Also, Roberts included where sites of important battles could be viewed today, and he had obviously been to all the sites himself as he would say something like "the hilltop lookout has been flattened for a roadway."  More interesting to me was where to find artifacts of the era.  Many are at Apsley House in London (home of Duke of Wellington) so I added that to my London sightseeing list.

I will run the reference by some people I know but you may have added it to my wishlist.

"Maybe them experts ain't so expert."  (Quote from a movie I'd bet money you haven't seen.)
Texan Down Under

BlueVoid

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Re: Books Read in 2017
« Reply #15 on: January 19, 2017, 06:52:10 PM »
Dad is Fat
A very fun, quick read. I listened to it on Audible, so it was read by Jim Gaffigan himself, which was great. I listened to it over a period of two days, so it got a little repetitive towards the end, but still enjoyable.

I liked that one too! A nice, quick, funny read. I must caution you, though, that if you found Dad is Fat to be a little repetetive, don't even bother with Food: A Love Story. It's a terrible follow up that lowered my opinion of Jim Gaffigan as a comedian  :(

Thanks for the tip! I was considering it, but will probably avoid it now.
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DarkeningHumour

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Re: Books Read in 2017
« Reply #16 on: January 19, 2017, 07:24:50 PM »
All in all, it was excellent.  There were many battle and engagement descriptions, but the writer Roberts only described those decisive actions which turned the battles so important to understanding the actions of Napoleon etc.

The personal life stuff was fascinating of course and Roberts had sifted through the sensational to focus on the proved facts of Napoleon's personal life.  Sometimes he let the reader know what was supposed or written that wasn't proved.  That was interesting to know as well.

Also, Roberts included where sites of important battles could be viewed today, and he had obviously been to all the sites himself as he would say something like "the hilltop lookout has been flattened for a roadway."  More interesting to me was where to find artifacts of the era.  Many are at Apsley House in London (home of Duke of Wellington) so I added that to my London sightseeing list.

I will run the reference by some people I know but you may have added it to my wishlist.

"Maybe them experts ain't so expert."  (Quote from a movie I'd bet money you haven't seen.)

I don't think I have...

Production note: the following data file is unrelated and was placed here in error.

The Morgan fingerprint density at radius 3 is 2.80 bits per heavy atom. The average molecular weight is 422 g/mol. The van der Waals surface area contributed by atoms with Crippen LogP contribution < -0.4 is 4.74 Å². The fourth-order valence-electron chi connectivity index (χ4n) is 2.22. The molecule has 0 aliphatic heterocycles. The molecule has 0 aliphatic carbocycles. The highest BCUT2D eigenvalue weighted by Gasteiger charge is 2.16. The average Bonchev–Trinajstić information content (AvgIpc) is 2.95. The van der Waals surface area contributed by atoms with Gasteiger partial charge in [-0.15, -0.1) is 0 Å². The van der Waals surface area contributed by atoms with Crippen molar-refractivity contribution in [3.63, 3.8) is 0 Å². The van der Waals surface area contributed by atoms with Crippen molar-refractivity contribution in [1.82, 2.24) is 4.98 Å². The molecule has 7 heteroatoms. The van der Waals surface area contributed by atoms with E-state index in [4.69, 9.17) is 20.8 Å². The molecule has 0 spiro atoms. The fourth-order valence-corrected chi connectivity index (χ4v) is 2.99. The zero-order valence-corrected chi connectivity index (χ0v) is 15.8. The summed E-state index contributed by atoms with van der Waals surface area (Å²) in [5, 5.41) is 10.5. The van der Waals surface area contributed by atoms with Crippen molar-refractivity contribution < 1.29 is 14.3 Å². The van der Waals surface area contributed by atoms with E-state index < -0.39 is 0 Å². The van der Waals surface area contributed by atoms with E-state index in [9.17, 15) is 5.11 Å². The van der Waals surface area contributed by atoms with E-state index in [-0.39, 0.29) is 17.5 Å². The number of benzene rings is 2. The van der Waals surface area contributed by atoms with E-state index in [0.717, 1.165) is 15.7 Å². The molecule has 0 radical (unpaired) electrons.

Society is dumb. Art is everything. - Junior

https://pretensiouslyyours.wordpress.com/

Dave the Necrobumper

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Re: Books Read in 2017
« Reply #17 on: January 21, 2017, 05:38:58 AM »
Well 58 books read in 2016, I doubt I will beat that, but here goes:

TitleAuthorSeriesSeries #
1. Personal   Lee Child  Jack Reacher  19
2. Make MeLee ChildJack Reacher20

JakeIsntFake

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Re: Books Read in 2017
« Reply #18 on: January 21, 2017, 01:15:42 PM »
Books read in 2016

In school
Pride and Prejudice (1813, Jane Austen)
Heart of Darkness (1899, Joseph Conrad)
The Importance of Being Earnest (1895, Oscar Wilde)
Siddhartha (1922, Herman Hesse)
One Hundred Years of Solitude (1967, Gabriel Garcia Marquez)
Beowulf (unknown)
Nectar in a Sieve (1954, Kamala Markandaya)
The Oresteia (Aeschylus)
Silence (1966, Shusakū Endō)
Inferno (Dante)
The Odyssey (Homer)
Things Fall Apart (1958, Chinua Achebe)
The Weight of All Things (2002, Sandra Benitez)

Outside of school
Invisible Man (1953, Ralph Ellison)
Lord of the Flies (1954, William Golding)
Winesburg, Ohio (1919, Sherwood Anderson)
The Sun Also Rises (1926, Ernest Hemingway)
The Bell Jar (1963, Sylvia Plath)
But Beautiful (1991, Geoff Dyer)
Beloved (1987, Toni Morrison)
« Last Edit: December 29, 2017, 09:34:23 PM by JakeIsntFake »
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St. Martin the Bald

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Re: Books Read in 2017
« Reply #19 on: January 21, 2017, 04:55:28 PM »
BlueVoid - King is a master. His output alone is cause for pantheon status. I really need to tackle The Dark Tower series this year.

Saltine - MR Carey sounds like someone I need to get to know.